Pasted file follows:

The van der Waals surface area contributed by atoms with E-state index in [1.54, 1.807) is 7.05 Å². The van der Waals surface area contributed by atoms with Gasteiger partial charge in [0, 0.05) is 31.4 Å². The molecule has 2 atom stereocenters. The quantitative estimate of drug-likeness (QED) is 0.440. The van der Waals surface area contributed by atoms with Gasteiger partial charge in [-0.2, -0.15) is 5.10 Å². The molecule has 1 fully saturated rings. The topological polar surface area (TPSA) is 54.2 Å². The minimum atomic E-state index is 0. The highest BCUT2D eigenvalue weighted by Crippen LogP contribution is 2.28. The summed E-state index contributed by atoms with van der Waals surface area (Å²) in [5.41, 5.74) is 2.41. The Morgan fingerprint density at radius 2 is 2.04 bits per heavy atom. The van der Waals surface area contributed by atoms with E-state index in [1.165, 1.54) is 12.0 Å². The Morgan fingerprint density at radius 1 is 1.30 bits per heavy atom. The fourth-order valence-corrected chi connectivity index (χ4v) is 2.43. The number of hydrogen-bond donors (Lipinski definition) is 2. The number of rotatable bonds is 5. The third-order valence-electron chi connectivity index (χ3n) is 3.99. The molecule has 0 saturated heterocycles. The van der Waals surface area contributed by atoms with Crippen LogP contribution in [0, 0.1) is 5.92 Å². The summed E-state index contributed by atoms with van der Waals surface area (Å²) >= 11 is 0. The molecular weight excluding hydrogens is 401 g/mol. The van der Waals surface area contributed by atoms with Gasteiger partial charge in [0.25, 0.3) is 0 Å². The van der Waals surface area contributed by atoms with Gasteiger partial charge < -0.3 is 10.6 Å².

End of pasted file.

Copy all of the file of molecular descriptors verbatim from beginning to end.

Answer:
The van der Waals surface area contributed by atoms with E-state index in [1.54, 1.807) is 7.05 Å². The van der Waals surface area contributed by atoms with Gasteiger partial charge in [0, 0.05) is 31.4 Å². The molecule has 2 atom stereocenters. The quantitative estimate of drug-likeness (QED) is 0.440. The van der Waals surface area contributed by atoms with Gasteiger partial charge in [-0.2, -0.15) is 5.10 Å². The molecule has 1 fully saturated rings. The topological polar surface area (TPSA) is 54.2 Å². The minimum atomic E-state index is 0. The highest BCUT2D eigenvalue weighted by Crippen LogP contribution is 2.28. The summed E-state index contributed by atoms with van der Waals surface area (Å²) in [5.41, 5.74) is 2.41. The Morgan fingerprint density at radius 2 is 2.04 bits per heavy atom. The van der Waals surface area contributed by atoms with E-state index in [1.165, 1.54) is 12.0 Å². The Morgan fingerprint density at radius 1 is 1.30 bits per heavy atom. The fourth-order valence-corrected chi connectivity index (χ4v) is 2.43. The number of hydrogen-bond donors (Lipinski definition) is 2. The number of rotatable bonds is 5. The third-order valence-electron chi connectivity index (χ3n) is 3.99. The molecule has 0 saturated heterocycles. The van der Waals surface area contributed by atoms with Crippen LogP contribution in [0, 0.1) is 5.92 Å². The summed E-state index contributed by atoms with van der Waals surface area (Å²) >= 11 is 0. The molecular weight excluding hydrogens is 401 g/mol. The van der Waals surface area contributed by atoms with Gasteiger partial charge in [0.25, 0.3) is 0 Å². The van der Waals surface area contributed by atoms with Gasteiger partial charge < -0.3 is 10.6 Å².